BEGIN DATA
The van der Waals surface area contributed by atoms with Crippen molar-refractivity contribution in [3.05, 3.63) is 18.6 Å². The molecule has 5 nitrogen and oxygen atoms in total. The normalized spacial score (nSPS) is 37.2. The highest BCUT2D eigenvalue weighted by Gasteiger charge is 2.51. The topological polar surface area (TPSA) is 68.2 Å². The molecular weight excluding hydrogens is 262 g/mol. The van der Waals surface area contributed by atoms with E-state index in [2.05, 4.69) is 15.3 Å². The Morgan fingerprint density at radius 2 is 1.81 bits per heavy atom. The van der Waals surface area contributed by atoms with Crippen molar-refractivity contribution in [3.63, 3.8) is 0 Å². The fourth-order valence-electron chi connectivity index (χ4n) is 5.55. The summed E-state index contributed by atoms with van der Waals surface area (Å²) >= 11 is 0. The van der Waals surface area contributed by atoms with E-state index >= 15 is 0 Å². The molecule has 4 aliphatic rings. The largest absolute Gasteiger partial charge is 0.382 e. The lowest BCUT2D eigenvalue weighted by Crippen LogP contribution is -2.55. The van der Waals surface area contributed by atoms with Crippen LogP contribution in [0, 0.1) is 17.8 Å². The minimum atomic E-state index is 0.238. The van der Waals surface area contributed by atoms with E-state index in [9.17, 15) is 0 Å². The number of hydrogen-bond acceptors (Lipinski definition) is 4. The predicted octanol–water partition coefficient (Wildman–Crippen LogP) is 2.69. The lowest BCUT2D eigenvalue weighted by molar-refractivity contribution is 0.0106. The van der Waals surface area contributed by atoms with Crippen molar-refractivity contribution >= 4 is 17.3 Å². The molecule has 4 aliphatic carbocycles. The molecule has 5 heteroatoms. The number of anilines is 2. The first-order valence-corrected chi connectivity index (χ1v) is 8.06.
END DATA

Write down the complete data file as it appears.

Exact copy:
The van der Waals surface area contributed by atoms with Crippen molar-refractivity contribution in [3.05, 3.63) is 18.6 Å². The molecule has 5 nitrogen and oxygen atoms in total. The normalized spacial score (nSPS) is 37.2. The highest BCUT2D eigenvalue weighted by Gasteiger charge is 2.51. The topological polar surface area (TPSA) is 68.2 Å². The molecular weight excluding hydrogens is 262 g/mol. The van der Waals surface area contributed by atoms with E-state index in [2.05, 4.69) is 15.3 Å². The Morgan fingerprint density at radius 2 is 1.81 bits per heavy atom. The van der Waals surface area contributed by atoms with Crippen molar-refractivity contribution in [3.63, 3.8) is 0 Å². The fourth-order valence-electron chi connectivity index (χ4n) is 5.55. The summed E-state index contributed by atoms with van der Waals surface area (Å²) >= 11 is 0. The van der Waals surface area contributed by atoms with E-state index >= 15 is 0 Å². The molecule has 4 aliphatic rings. The largest absolute Gasteiger partial charge is 0.382 e. The lowest BCUT2D eigenvalue weighted by Crippen LogP contribution is -2.55. The van der Waals surface area contributed by atoms with Crippen LogP contribution in [0, 0.1) is 17.8 Å². The minimum atomic E-state index is 0.238. The van der Waals surface area contributed by atoms with E-state index in [9.17, 15) is 0 Å². The number of hydrogen-bond acceptors (Lipinski definition) is 4. The predicted octanol–water partition coefficient (Wildman–Crippen LogP) is 2.69. The lowest BCUT2D eigenvalue weighted by molar-refractivity contribution is 0.0106. The van der Waals surface area contributed by atoms with Crippen molar-refractivity contribution >= 4 is 17.3 Å². The molecule has 4 aliphatic carbocycles. The molecule has 5 heteroatoms. The number of anilines is 2. The first-order valence-corrected chi connectivity index (χ1v) is 8.06.